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There is an elephant in the room. He or she (I can’t tell these things) is surrounded by an opera house-style velvet rope and frozen in majestic attitude. The elephant is on display at the Safari Club International Convention in Las Vegas, the largest such gathering on earth. There are many human babies at this convention, and every type of animal. There is a coffee table made out of glass and a stuffed crocodile. A woman chirps to the camera that “Crocodiles are really mean, so I don’t feel bad about killing them.”
The Vegas convention is just one location in Trophy, a new documentary from directors Shaul Schwarz and Christina Clusiau about the business of Americans hunting big game in southern Africa.
Trophy is about a single, multifaceted ethical dilemma: Should African farms breed animals for Americans to kill? An American ecologist named Craig Packer explains one angle. In recent decades, property owners have registered a profit motive in changing private land from livestock use to game ranching.
John Hume doesn’t allow his rhino to be hunted, but he harvests their horns every two years with an electric saw in a process that looks horrific but which he compares to a human’s wisdom tooth removal. Taking the horns makes the rhino less vulnerable to poaching, he claims, while selling the horn allows him to make enough money to continue breeding this endangered species. Trophy follows Hume as he challenges the South African government to lift their moratorium on the sale of rhino horn, which had been causing illegal poaching to skyrocket. The hunting industry is full of paradoxes like these. Legislation designed to curb poaching in fact inflates it massively. “If you’re anti legal trade,” Hume says to a friend, “You’re pro illegal trade.”
The argument used by ranchers who breed big game for hunting resembles Hume’s justification for selling rhino horn. Hunting an elephant can cost something like $50,000. That money all flows back into breeding and caring for elephants, hunters argue. This is called the “if it pays, it stays” principle.
Poaching damages that business and reduces the population of animals, so it must be curbed. It is ironic, an anti-poaching professional concedes in Trophy: “We are fighting to save something so that somebody else can kill it.” Meanwhile, lions and elephants can do serious harm to the local population. That woman whose cows have been savaged by a lion has taken to keeping her last cow inside. The lion will follow the cow eventually, and “it’s just a matter of time before somebody gets eaten,” the anti-poaching officer says.
And so we have a rich tangle of ethics surrounding preservation. Hunting means more elephants and lions, but only for the purposes of killing elephants and lions. Only rich tourists are allowed to kill those elephants and lions. Some money will trickle in to the region, and local people are allowed to chop up elephant carcasses, for example, for meat. But is the net result really a positive one for the population? And which population—the animals, the Zimbabweans and South Africans and Namibians, the Americans and Canadians—is really pulling the strings here?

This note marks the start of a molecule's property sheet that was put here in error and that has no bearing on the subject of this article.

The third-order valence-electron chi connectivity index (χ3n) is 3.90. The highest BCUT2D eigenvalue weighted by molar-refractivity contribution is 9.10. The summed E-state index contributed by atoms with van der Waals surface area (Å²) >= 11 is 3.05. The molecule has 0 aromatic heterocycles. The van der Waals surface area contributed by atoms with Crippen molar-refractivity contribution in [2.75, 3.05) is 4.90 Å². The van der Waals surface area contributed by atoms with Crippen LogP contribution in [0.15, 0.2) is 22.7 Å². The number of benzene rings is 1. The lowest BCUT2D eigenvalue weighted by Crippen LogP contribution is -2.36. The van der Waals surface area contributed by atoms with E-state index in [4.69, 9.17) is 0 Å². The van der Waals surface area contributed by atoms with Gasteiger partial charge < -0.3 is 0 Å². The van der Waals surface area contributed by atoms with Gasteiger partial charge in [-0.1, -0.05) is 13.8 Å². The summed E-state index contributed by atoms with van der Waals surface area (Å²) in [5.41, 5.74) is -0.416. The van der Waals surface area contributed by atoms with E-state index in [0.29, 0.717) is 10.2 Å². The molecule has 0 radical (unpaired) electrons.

Activists like Adam Roberts of the Born Free organization argue in Trophy that the conservation-and-local-economy argument is an old and tired alibi for the simple, Rooseveltian lust for killing. The money doesn’t flow equitably back into the communities that surround the breeding farms of Southern Africa, the activists argue, especially in regions that suffer from systemic corruption.
Meanwhile, it is not ethical, anti-hunting activists say, to hunt animals like fish in a barrel. That this opinion is a popular one in the West is attested by the enormous celebrity enjoyed by Cecil the Lion after his death at the hands of a Minnesotan Dentist. After that animal’s death, Americans who are not inclined toward big game hunting were forced to consider why some people are.
Glass provides the most horror in this documentary. We see him shoot and kill an elephant, shooting it while it’s running away. The animal makes an extraordinary noise as it lies in the ground, like a growl mixed with a howl that turns into mewling. We see its eye so close up that its eyelashes are visible. The hunter and his guides wash the blood from its flank with water so that it will look better in the trophy photograph. Then we see the dead elephant from an aerial shot, lying flush against the ground with one leg crooked as if it is still running.
The elephant death is extraordinary footage, but Glass’s climactic kill is an adult male lion. Glass weeps over its body. He pets its corpse like it is alive. He marvels at its paws and claws, proclaiming it “absolutely magnificent” through tears. “This is my trophy and there’s not any bureaucrat that can take it away from me,” Glass says, fluffing up the lion’s mane like a hairdresser. He cries and speaks about his dead father, who would be proud of him in this moment.
Trophy is an extraordinary accomplishment, for its nuanced presentation of a very tangled issue but more importantly for its gorgeous, wrenching footage of what happens when an American pays to kill an African animal. There are no simple solutions to the ethical and practical problems surrounding species preservation and the economy of southern African nations. But the act of killing is simple, for men like Philip Glass. His right of dominion over the animals is God-given, and in his enactment of that right over the most powerful of animals, he fulfills a tradition and an identity handed down to him from his father. Among the many tensions of Trophy, that dynamic—between complicated and simple, between life and death—animates and unsettles.
Josephine Livingstone is the culture staff writer at The New Republic.